Bad Guy Pro Wrestle Psychology: Why Do You Hate Justin Trudeau?


Justin Trudeau remains one of the most despised leaders in the G-7. If you speak to Canadians about why this is, they’ll likely give a plethora of answers – the left might say that he was disingenuous (about his feminism or promises of electoral reform), the right might say that he’s incompetent, more centrists will likely discuss his scandals with SNL Lavalin, blackface, or his embarrassing ‘peoplekind’ remarks that make Canada an international embarrassment. But there’s one suggestion that I’ve never heard – has anyone stopped to consider that people hate him simply because he wants people to hate him?

It’s an old marketing ploy in professional wrestling where an entertainer will intentionally antagonize an audience for their own marketing purposes. The ones that antagonize obviously and poorly fail to draw money and those that do it well convince thousands of audience members to buy a ticket to see them lose a fight. It works and it works well. WWE currently has more Youtube subscribers than the NFL, UFC, MLB, NBA, and NHL combined.

Consider the latest fiasco with truckers that Trudeau encountered. Trudeau’s initial response to people refusing to get the vaccine is that the unvaccinated are racist and misogynist – a claim easily dismissed as vacuous. No one with a reasonable IQ would ever suggest something so absurd such as these lines of attacks would actually convince vaccine holdouts to go sign up to get vaccinated. It intentionally antagonizes them for political purposes.

These people who were offended by his remarks went out and marketed Trudeau’s vaccine stand for him. They made social media posts, visible to their friends and families who may disagree. Some of the posts are quite angry and this markets Trudeau even more passionately as a pro-vaccine hero to their interlocuting friends and family. Trudeau intentionally antagonized these people for his own marketing purposes. After a lackluster vaccine rollout compared to the G20 averages he stood in desperate need of a boost within the pro-vaccine community, and his antagonism provided just that.

On the issue of abortion, he does much the same thing. He refuses summer grants to students who don’t identify as pro-choice. This does less than nothing for increasing access to abortion, however, it does antagonize the pro-life community who then go on to make social media posts about Trudeau crusading against them. This establishes Trudeau as a devout pro-choice advocate, even though he’s only galvanized the pro-life community to the point where they’re able to shut down abortion clinics in Canada. Their anger is his marketing.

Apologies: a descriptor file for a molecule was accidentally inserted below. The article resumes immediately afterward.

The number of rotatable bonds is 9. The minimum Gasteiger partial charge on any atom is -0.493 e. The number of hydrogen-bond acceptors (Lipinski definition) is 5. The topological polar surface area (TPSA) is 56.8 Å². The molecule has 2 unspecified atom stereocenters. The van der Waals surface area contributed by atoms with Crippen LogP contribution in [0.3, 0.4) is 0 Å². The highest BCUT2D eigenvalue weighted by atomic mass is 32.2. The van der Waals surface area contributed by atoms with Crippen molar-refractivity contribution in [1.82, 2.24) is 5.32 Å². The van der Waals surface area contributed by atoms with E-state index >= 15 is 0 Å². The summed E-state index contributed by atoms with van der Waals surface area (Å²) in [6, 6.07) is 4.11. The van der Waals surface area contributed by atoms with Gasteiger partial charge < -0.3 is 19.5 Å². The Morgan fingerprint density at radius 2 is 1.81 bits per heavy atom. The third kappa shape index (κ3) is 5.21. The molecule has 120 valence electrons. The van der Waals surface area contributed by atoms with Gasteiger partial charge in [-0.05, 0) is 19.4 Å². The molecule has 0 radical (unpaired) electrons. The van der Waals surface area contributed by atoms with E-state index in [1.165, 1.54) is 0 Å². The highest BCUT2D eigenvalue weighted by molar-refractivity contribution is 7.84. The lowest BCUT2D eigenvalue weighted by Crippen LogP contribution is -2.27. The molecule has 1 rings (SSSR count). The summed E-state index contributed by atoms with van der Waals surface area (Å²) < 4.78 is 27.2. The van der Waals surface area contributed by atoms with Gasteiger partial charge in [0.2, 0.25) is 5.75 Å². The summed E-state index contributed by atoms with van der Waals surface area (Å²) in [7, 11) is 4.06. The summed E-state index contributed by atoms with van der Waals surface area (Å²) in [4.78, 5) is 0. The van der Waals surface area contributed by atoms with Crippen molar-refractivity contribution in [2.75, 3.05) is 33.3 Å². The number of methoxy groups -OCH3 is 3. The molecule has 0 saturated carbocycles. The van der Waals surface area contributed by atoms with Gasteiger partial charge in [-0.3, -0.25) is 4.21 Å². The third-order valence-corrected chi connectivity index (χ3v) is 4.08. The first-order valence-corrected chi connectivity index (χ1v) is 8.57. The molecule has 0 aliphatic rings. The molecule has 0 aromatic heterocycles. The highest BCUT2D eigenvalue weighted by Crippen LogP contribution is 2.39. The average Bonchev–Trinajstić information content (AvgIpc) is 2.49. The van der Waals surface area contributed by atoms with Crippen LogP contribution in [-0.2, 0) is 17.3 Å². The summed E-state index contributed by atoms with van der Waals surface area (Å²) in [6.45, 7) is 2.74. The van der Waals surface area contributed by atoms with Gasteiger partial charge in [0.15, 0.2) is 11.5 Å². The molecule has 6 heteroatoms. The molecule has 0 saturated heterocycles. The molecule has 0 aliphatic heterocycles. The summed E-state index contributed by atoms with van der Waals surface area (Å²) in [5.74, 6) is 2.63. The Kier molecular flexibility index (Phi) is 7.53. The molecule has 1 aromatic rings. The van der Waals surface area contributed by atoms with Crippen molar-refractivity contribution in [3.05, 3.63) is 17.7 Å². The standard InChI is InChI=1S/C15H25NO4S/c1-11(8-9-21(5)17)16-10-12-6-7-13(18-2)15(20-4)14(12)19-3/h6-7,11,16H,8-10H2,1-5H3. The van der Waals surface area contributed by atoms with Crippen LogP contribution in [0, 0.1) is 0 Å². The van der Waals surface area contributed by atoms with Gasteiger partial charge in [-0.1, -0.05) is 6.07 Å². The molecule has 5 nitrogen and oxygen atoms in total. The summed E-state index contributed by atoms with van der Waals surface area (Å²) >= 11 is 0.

If you hate Justin Trudeau, the reason why is likely because he wants you to hate him. He wants social media posts promoting his agenda. And if the reader does support his agenda it would be wise to consider he does not support his own alleged agenda, he supports his re-election marketing tactics. He does little to increase vaccinations rates, he’s surreptitiously encouraging them not to get vaccinated.

I was having these inclinations about bad guy pro-wrestler psychology being intentional on his part, and it seemed to me that Donald Trump was intentionally antagonizing (trolling, to use social media terms) his opponents, and I came across a Ted Talk by a former executive in professional wrestling, Eric Bishoff, who confirmed that he was seeing much the same thing in U.S. politics. Bischoff extended the observation to media, where CNN appears to be intentionally antagonizing Republicans, and Fox News intentionally antagonizes Democrats.

The reality is that Linda McMahon, co-founder of WWE, is one of the Republican Party’s key fundraisers now. This is the new normal. Antagonism is the new normal. Division and hatred are the new normal. Brother against brother is the new normal. It works. This style of marketing works. As such, it’s not going away.

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Brandon Kirby

Brandon Kirby has a philosophy degree from the University of New Brunswick and is a current MBA candidate finishing his thesis. He is an AML officer specializing in hedge funds in the Cayman Islands, owns a real estate company in Canada, and has been in the financial industry since 2004. He is the director of Being Libertarian - Canada and the president of the Libertarian Party of Canada.

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